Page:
With that, Jonathan, I’ll send it back to you and we’ll take it open for questions.

Jonathan: Awesome. Thank you so much, Tim, for that presentation. We have some great questions for you. The first comes from Kimberly Smith and she wanted to know where she can find her business credit score. I believe you can do that at Creditera, but would you mind giving us some examples of how you can do that?

Tim: Sure. Well, that was a soft ball. Yes, Creditera. Let me tell you a little bit about our product. By free, I mean no credit card required. We’ll give you your TransUnion personal credit score, as well as your high level summary from Experian and Dun & Bradstreet for your business credit. What you’ll find down there is first of all, do you have a thin file or do you have a complete file?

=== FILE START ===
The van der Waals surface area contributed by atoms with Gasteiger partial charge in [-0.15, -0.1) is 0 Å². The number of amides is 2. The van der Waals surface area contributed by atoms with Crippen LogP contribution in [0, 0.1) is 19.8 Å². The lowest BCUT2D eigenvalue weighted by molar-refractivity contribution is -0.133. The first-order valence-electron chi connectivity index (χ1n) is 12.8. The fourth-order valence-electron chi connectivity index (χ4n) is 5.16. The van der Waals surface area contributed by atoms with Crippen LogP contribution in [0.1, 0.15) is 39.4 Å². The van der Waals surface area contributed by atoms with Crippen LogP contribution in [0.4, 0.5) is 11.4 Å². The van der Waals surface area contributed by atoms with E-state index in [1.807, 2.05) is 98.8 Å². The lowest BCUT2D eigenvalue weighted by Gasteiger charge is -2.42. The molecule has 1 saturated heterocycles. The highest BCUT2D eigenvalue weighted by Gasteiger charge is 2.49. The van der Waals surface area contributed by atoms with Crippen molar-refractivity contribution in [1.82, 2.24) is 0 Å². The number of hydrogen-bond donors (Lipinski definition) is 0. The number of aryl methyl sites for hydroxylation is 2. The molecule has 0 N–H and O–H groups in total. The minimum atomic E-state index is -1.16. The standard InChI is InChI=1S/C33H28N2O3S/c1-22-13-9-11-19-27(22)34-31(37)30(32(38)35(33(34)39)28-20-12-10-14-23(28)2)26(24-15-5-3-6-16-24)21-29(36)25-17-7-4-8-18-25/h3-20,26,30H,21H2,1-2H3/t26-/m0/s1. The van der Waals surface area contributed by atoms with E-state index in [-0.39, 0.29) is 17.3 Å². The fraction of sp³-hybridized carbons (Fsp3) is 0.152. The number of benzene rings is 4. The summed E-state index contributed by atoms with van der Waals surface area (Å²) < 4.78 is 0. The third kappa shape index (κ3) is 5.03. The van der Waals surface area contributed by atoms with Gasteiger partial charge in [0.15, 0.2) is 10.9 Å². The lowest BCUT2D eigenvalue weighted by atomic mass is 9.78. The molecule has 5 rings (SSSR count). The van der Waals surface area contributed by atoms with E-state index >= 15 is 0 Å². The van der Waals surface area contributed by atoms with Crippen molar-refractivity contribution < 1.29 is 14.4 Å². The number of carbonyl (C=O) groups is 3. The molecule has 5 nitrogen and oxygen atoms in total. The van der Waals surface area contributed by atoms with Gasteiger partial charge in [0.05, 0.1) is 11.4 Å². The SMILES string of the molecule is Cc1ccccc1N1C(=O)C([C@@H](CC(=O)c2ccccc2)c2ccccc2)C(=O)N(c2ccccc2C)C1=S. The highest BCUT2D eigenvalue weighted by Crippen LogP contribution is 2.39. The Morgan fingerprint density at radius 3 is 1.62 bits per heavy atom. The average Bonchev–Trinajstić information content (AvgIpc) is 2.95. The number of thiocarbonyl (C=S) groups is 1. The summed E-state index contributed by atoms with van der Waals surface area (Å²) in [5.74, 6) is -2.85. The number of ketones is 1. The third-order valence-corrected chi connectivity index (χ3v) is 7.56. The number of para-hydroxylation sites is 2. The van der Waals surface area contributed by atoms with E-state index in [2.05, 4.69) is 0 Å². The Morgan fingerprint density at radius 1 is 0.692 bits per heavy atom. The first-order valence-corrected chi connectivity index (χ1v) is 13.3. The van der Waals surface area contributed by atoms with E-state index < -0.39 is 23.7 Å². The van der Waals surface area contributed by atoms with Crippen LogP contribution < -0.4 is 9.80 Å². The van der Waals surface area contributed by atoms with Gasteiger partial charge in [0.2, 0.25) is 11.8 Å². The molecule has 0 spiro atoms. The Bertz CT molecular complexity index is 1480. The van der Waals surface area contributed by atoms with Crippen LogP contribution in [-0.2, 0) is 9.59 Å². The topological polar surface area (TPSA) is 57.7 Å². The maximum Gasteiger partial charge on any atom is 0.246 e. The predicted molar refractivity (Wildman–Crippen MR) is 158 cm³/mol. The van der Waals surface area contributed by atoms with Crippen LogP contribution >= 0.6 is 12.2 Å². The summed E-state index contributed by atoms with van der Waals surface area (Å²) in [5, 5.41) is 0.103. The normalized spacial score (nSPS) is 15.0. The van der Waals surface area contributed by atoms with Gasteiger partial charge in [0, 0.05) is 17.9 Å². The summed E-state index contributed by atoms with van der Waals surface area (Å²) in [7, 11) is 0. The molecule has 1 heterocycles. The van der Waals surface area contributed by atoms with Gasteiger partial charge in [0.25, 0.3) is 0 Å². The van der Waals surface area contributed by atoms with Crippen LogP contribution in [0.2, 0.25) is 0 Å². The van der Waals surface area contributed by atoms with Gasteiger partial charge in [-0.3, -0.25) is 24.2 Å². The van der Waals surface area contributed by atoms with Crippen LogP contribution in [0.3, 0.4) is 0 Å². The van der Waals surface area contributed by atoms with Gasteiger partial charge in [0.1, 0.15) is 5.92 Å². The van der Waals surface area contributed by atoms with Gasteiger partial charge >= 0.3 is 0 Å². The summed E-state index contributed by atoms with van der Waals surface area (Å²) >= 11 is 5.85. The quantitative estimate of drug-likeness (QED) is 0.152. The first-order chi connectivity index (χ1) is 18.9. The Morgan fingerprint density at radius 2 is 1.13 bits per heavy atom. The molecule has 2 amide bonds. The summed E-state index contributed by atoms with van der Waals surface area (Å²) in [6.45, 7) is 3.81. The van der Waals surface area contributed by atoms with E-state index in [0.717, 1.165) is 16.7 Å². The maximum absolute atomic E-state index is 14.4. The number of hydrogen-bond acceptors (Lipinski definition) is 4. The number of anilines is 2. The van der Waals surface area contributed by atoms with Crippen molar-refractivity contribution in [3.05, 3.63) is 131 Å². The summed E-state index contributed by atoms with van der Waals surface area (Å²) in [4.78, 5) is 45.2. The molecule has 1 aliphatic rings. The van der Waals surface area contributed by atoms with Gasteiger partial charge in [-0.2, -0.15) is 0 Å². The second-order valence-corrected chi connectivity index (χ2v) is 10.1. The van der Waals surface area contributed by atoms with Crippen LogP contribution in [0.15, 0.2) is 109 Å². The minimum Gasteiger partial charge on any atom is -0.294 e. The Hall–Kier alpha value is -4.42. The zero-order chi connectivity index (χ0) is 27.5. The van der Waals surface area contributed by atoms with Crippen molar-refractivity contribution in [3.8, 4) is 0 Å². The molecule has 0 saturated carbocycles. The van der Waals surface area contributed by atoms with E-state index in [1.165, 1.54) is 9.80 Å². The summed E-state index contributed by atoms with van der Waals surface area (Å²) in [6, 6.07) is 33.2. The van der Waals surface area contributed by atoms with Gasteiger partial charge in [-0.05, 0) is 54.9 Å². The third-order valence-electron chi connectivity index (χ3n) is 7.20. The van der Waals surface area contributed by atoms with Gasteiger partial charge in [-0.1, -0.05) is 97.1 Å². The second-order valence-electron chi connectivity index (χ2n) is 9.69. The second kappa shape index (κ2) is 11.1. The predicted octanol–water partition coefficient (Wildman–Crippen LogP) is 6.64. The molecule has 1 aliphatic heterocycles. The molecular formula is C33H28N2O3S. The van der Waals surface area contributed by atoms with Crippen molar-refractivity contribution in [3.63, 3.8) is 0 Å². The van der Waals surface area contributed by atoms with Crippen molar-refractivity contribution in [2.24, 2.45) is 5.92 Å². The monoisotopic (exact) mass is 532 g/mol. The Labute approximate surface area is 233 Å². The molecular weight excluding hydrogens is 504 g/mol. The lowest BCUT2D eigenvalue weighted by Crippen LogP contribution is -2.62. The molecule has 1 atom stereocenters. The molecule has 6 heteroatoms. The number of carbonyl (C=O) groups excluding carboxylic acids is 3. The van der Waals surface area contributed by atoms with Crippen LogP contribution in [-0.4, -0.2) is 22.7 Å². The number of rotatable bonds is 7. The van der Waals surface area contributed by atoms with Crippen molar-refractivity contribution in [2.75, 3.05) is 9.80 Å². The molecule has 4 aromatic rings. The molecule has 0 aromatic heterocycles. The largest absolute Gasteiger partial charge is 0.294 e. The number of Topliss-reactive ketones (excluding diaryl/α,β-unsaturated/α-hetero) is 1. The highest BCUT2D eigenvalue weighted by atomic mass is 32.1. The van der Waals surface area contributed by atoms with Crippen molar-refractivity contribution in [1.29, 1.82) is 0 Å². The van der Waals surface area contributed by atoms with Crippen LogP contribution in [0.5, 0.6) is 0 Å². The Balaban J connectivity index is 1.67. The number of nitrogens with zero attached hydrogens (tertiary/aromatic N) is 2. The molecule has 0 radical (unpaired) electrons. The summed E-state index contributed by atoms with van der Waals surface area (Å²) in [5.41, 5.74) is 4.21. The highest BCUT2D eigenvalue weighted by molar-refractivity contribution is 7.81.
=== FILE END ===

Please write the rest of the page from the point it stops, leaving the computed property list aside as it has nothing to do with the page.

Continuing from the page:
Are there any derogatory notes there and you can look at a high level for your SIC code and so on, for $30, you get your complete reports, Experian and Dun & Bradstreet as well as personal TransUnion and Experian, and the as of last week, I’ll tell you what we offer and this is actually pretty important and it’s pretty unusual is we’ve just begun offering your SBSS liquid credit score.

The FICO SBSS score is what is mandated by the US government to determine eligibility for SBA bank loans. Now an SBA bank loan is usually a prime plus 2% so roughly 6% interest over three years. I guess even more importantly on all of this is it’s backed by the United States government by 80%. That is the local bank, if you qualify for an SBA loan and roughly you need a 160 out of 300 on SBSS, which we can help you determine if you have that.